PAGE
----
TED & TEDx talks

TED_TEDX“Huge success!!!!!!!  I was told by the organisers my speech was not only the best but the one that best encapsulated the spirit of TED!! Well done and thank you so much for your help.”
PB, February 2016

So, you feel suitably flattered to have been asked, and are now wondering exactly what to say! You’re not alone. TED has become ubiquitous online, and writing for TED has become one of our most popular services. And before you ask, we are 100% discrete. So nobody watching or listening will have a clue we helped you.

Speaking at TED or TEDx brings with it a certain amount of pressure for obvious reasons:

  • It’s given in front of a live audience
  • It’s available online
  • You can’t delete it
  • There’s no lectern and you don’t hold a script

On the basis that you are probably used to speaking in front of large groups, those issues are all surmountable. But then there’s the BIG problem. The need to stand out in a genre dominated by some of the great speakers of recent times. Motivators. Thinkers. Doers of great deeds and witnesses to many others.

And then there’s the ultimate challenge: the brief. To communicate “ideas to change attitudes, lives and, ultimately, the world.” Which is often the point at which our phone rings!

The truth is that writing and delivering a TED talk is actually relatively easy. As long as you enter the process with a degree of perspective. Because you will probably have been invited to speak because you are very good at something. You are bound to know an awful lot about it. And the temptation will be to tell people all about it and to fill 18 minutes that way.

Unfortunately, that’s not a route to a million views and eternal fame. Because you’ll probably end up with something that is too detailed, difficult to digest, and uninspiring to deliver (or listen to).

The key is to consider life from the perspective of someone who doesn’t inhabit your world. If you’re a scientist, assume they studied history. If you’re a historian, assume they read the ‘New Scientist’ for fun. Your aim is not to prep them for an exam, but to offer a new perspective. A different way of seeing things. Of prioritising. Of understanding.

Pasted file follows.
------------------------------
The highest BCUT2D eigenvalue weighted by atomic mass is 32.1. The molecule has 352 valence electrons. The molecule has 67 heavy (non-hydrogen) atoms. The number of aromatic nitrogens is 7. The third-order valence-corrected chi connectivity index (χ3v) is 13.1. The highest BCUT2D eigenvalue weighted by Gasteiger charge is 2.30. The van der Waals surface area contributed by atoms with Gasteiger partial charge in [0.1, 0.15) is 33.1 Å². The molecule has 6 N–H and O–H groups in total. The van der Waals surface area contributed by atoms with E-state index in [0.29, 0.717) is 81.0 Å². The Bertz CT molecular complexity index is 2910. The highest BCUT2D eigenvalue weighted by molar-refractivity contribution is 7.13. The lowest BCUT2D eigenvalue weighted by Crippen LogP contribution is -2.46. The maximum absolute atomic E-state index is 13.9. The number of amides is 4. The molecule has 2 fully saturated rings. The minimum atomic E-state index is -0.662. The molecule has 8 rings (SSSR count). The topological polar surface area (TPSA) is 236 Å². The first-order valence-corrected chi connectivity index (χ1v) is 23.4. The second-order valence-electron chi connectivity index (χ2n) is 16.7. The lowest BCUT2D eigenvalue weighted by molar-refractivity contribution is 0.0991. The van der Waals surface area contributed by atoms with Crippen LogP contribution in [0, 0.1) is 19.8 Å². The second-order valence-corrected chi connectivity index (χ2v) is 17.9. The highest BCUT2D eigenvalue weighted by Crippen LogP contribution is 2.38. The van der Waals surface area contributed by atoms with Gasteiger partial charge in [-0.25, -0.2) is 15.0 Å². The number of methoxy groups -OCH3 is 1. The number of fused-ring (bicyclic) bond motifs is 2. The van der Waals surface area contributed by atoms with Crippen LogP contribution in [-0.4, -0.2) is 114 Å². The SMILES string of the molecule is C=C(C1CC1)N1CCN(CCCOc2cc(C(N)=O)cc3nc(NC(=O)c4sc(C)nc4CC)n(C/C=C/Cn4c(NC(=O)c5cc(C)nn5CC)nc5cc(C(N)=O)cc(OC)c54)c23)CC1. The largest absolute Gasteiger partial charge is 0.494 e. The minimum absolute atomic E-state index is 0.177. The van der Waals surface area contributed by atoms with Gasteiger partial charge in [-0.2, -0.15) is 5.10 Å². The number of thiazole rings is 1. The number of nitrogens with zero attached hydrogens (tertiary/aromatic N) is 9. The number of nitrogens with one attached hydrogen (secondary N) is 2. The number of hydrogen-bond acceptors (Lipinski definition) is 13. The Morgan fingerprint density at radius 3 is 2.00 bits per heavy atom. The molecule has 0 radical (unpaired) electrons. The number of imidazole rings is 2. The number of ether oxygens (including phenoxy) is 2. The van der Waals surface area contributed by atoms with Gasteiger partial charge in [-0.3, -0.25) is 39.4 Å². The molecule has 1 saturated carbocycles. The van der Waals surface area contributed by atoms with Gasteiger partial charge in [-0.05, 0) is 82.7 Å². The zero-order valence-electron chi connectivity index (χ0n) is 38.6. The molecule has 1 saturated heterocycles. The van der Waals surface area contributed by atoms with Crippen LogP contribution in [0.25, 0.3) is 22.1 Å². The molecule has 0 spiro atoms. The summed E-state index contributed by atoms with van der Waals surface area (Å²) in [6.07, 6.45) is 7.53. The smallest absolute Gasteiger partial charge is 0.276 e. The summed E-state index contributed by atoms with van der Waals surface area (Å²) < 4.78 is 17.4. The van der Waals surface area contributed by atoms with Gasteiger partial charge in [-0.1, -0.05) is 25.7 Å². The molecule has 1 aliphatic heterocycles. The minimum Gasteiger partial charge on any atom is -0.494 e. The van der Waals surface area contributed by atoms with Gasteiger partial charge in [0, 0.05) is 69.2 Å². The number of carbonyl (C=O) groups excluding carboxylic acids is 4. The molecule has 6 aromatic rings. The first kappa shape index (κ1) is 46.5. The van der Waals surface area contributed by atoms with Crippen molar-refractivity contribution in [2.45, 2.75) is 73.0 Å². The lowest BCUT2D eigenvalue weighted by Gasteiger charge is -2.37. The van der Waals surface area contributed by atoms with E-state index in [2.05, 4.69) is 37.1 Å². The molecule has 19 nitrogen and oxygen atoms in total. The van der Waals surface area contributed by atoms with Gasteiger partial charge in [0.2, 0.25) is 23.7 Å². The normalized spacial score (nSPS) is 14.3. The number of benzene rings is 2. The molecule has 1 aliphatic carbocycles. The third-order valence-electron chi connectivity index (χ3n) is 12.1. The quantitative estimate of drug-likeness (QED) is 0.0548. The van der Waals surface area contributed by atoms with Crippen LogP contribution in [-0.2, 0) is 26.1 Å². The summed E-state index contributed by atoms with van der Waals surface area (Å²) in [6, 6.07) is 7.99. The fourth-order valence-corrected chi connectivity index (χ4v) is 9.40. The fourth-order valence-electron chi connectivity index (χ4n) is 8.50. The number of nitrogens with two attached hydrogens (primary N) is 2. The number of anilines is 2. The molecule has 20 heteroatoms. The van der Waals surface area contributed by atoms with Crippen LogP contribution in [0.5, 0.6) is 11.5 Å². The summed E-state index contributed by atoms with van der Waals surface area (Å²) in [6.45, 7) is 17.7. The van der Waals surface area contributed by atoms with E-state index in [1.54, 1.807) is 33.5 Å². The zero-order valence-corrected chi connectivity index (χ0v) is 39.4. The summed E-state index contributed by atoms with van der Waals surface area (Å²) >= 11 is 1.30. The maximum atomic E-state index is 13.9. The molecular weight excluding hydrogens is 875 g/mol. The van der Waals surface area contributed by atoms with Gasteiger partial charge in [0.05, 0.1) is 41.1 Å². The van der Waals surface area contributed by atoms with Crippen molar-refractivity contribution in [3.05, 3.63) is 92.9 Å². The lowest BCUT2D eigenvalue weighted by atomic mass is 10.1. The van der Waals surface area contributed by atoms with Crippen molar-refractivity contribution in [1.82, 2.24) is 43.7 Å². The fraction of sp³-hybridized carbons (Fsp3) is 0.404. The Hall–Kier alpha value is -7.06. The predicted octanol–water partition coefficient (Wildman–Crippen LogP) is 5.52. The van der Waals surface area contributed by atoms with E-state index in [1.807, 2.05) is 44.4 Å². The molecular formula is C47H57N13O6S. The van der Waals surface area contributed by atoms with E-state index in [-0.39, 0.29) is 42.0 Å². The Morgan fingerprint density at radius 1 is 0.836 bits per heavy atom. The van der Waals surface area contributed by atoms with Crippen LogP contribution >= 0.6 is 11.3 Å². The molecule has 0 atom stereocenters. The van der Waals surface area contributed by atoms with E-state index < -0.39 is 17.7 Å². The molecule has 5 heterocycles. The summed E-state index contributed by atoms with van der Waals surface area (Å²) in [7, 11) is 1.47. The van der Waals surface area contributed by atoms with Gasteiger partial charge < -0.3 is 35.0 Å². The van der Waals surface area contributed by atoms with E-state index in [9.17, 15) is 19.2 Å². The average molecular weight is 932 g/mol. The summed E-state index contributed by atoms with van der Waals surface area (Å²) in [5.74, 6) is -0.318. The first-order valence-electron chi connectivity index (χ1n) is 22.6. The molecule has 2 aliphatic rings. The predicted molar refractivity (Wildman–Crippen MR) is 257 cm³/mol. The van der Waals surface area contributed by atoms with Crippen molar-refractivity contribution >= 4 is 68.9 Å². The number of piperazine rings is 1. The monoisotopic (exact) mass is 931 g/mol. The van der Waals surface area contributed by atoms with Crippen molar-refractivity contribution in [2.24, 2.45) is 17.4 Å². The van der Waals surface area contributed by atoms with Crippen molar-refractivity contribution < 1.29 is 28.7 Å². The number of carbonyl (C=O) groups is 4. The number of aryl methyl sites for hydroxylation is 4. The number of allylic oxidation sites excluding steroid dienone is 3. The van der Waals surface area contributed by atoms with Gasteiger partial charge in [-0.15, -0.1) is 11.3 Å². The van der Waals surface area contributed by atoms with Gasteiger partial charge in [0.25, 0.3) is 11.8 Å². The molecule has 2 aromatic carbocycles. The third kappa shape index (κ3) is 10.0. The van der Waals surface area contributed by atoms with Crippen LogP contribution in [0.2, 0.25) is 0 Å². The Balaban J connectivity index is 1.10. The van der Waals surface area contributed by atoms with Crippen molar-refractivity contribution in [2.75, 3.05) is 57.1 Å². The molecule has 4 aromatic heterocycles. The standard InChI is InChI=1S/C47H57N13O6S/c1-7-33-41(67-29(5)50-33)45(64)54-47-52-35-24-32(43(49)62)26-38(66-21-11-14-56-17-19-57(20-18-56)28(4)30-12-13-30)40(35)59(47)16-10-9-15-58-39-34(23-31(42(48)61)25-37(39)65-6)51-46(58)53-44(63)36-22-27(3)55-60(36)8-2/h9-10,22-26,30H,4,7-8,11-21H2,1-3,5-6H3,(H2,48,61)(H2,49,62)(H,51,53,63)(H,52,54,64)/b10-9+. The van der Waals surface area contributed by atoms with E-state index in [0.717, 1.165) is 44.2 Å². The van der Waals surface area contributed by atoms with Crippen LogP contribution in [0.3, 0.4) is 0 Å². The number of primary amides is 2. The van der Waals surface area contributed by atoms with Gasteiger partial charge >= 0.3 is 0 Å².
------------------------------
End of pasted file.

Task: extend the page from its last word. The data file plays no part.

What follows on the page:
Take my favourite TED talk of all (and it’s not an original selection). Ken Robinson on the dearth of creativity in schools. Sir Ken (as he is now) led a government advisory committee on creative and cultural education. He has published a number of books on the subject of creativity. But listening to his talks, you wouldn’t know it. His approach is relaxed and conversational. For every fact, there are two minutes of anecdote. He asks as many questions as he answers. He is clearly someone who knows his stuff, but he doesn’t ever sound like he’s lecturing.

Crucially, during (and after) his talk, you are under no illusions about his key message. Creativity matters. Creativity is our future. So are our children. So let’s cultivate their creativity, not suffocate it.

In a nutshell, that’s how we’d like to help you with your TED or TEDx talk. We won’t tell you about what you already know, but help you translate it into something interesting, inspiring and memorable for all the right reasons. We’ll help you tell a story, and write it in a way that is easy to deliver and remember. We can also help you deliver it (if required).

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